Thursday, April 30, 2009

Creating Jesus 4: Religiously Interpreted Experiences

Our sources are filled with claims of visions of the divine, hearing the voice of God, where the person says that he or she encounters God immediately and directly (what we call mysticism). It is not necessary for the historian to make decisions about whether or not the people in the stories really and truly saw God or heard his voice and move to explain this as hallucinations or madness. These internal or private "events" are similar to miracles. They are interpreted and given a very particular religious value. Whatever was experienced by the person (which I have no way of verifying or not, since it is an internal event) is understood by the person or those who transmit his or her story as authentic religious experiences (or in some cases like Simon Magus, inauthentic - remember the religious community holds the hermeneutical keys). Whatever may have happened in actuality becomes a religiously interpreted experience in our source.

Like miracles (which also may represent human experiences that have become religiously interpreted as miraculous), mystical experiences are very interesting to the historian because they tell us how the seer understands a number of things about his or her world. His or her religiously interpreted experience (particularly if the person is a founder of a tradition) can impact significantly the orientation and growth of the religion.

So although I won't say as an historian that a religion started when "God so-and-so appeared to Mr. so-and-so" and commissioned him (thereby making a religious claim historical fact), I can and should say that "one of the significant impacts on the origin of religion such-and-such is Mr. so-and-so's vision in which he understood God so-and-so to have commissioned him" (thereby understanding the religious claim as a hermeneutic that impacted the history of the religion).

The same is true of miracles. Although I won't say that Jesus walked on water (thereby making a religious claim historical fact), I can and should say that it is evident from the nature miracle stories that some of the first Christians understood Jesus in highly exalted categories, capable of doing what is not normally done by humans, like walking on water or multiplying food or walking through closed doors. These are actions that readers then and now would have attributed to divine men and gods, not your average Joe (thereby understanding the miracle claim as a hermeneutic that tells us something about early Christian theology rather than history).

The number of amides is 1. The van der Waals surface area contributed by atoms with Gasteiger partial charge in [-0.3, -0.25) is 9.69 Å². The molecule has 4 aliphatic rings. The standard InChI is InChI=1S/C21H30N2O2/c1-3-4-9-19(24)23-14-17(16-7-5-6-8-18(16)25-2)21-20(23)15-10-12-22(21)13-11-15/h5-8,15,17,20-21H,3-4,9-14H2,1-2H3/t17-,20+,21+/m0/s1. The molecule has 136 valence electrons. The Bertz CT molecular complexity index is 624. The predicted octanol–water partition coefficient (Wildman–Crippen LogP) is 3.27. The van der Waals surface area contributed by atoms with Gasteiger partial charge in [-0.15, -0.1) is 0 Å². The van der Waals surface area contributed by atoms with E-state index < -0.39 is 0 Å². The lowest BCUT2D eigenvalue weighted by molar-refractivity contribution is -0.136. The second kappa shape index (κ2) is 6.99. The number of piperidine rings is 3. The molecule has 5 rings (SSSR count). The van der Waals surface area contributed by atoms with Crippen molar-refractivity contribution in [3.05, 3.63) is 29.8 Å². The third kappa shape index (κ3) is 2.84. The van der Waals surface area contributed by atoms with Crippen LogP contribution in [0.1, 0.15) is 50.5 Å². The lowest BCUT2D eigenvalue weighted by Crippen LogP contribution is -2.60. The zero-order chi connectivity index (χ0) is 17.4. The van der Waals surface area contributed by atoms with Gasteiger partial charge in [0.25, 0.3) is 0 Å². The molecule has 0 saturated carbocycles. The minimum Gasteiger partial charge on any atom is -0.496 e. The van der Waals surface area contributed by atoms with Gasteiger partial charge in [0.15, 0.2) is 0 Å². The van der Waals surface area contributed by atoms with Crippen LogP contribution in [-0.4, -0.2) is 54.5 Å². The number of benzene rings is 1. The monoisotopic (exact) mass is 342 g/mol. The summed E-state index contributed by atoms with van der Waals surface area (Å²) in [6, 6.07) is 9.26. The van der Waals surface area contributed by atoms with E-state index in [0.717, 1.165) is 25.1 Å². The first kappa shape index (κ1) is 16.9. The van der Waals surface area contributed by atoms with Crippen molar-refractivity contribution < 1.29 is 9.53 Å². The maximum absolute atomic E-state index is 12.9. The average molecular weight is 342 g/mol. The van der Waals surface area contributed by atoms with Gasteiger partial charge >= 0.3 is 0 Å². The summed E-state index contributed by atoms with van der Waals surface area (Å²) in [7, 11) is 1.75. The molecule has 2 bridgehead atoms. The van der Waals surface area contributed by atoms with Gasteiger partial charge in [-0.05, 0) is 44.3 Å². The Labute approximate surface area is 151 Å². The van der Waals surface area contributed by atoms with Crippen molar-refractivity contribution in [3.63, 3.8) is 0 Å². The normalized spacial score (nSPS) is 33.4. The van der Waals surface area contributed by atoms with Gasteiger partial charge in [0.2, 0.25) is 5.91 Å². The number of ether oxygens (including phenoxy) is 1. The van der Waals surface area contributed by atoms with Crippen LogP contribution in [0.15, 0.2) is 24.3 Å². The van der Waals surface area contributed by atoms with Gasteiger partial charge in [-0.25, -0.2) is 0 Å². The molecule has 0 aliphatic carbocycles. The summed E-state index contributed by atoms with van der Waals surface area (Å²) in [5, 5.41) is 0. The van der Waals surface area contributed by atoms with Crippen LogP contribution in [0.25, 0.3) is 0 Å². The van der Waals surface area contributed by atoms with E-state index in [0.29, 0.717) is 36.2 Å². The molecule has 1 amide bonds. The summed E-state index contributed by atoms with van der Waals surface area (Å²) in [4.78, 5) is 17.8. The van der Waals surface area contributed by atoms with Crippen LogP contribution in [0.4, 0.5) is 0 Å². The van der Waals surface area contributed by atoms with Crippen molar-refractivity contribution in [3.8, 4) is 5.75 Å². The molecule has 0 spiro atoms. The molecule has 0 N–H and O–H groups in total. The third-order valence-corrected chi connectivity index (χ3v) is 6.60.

Michael said...

Thanks for this additional post, April. That clarifies things a great deal.

Pintradex said...

Excellent parlance... it respects the audience and keeps the historian from becoming an apologist (for any ideological side).

rameumptom said...

Are the common references to shared visions outside the Bible, such as Peter, James and John on the Mt of Transfiguration, or the 12 apostles seeing the resurrected Christ.

While a historian still cannot verify such events, I wonder how common it is in more modern Christian and non-Christian faiths, to have a normally internal vision seen by many.

Ed Jones said...

On Mysticism from the scientific community, specifically,from "The Mind of God", by Paul Davies, Professor of Mathematical Physics at the University of Adelaide in Australia. The book is largely a commentary on Steven Hawking's "A Brief History of Time".

"- - a complete explanation of things,is based on the assumption of human rationality that it is legitimate to seek "explanations" for things, and that we truly understnd something only when it is "explained". Yet it has to be admtted that our concept of rational explanation probably derives from our observations of the world and our revolutionary inheritance. Is it clear that this provides guidance when we are tangling with ultimate questions? Might it not be the case that the reseon for existence has no explanation in the usual sense? Is there a route to knowledge - - even "ultimate knowledge" that lies outside the road of rational scientific inquiry, and logical reasoning? Many people claim there is. It is called mysticism.
Most scientists (and many theologians) have a deep mistrust of mysticism. This is not surprising as mystical thought lies at the opposite extreme to rational thought, which is the basis of the scientific method. Also, mysticism tends to be confused with the occult, the paranormal, and other fringe beliefs. In fact, many of the world's finest thinkers including some noble scientist have expounded mysticism.
If we wish to progress beyond (the usual sense explanation), we have to embrace a different concept of "understanding" from that of rational explanation. Perhaps the mystical path is a way to such understanding."

The earliest followers of Jesus seemed content with proclaiming his words, not his deeds, to explain what he was about. Perhaps secular history recognized no authentic deeds worthy of rememberance.

Some understand the Kingdom of God as the idiom Jesus fashioned to proclaim what was absoutely novel. Few if any had experienced it before. There was no familiar language with which it could be directly described. He thus employed a different kind of language, parable, to speak of the Kingdom of God indirectly. He saw this way of being in the world as mankind's ultimate Concern - God-man relation.
Rational critical scientific historical research can identify the real Scriptural source for who Jesus was, however, intrpreting his message lies in the path of the mystical, the category of true religion.

Once again, for one reconstruction toward identifying this Scriptural source go to: The Forbidden Gospels Blog; My decision about the Jesus Project, Comments April 12, 13, one add on April 17.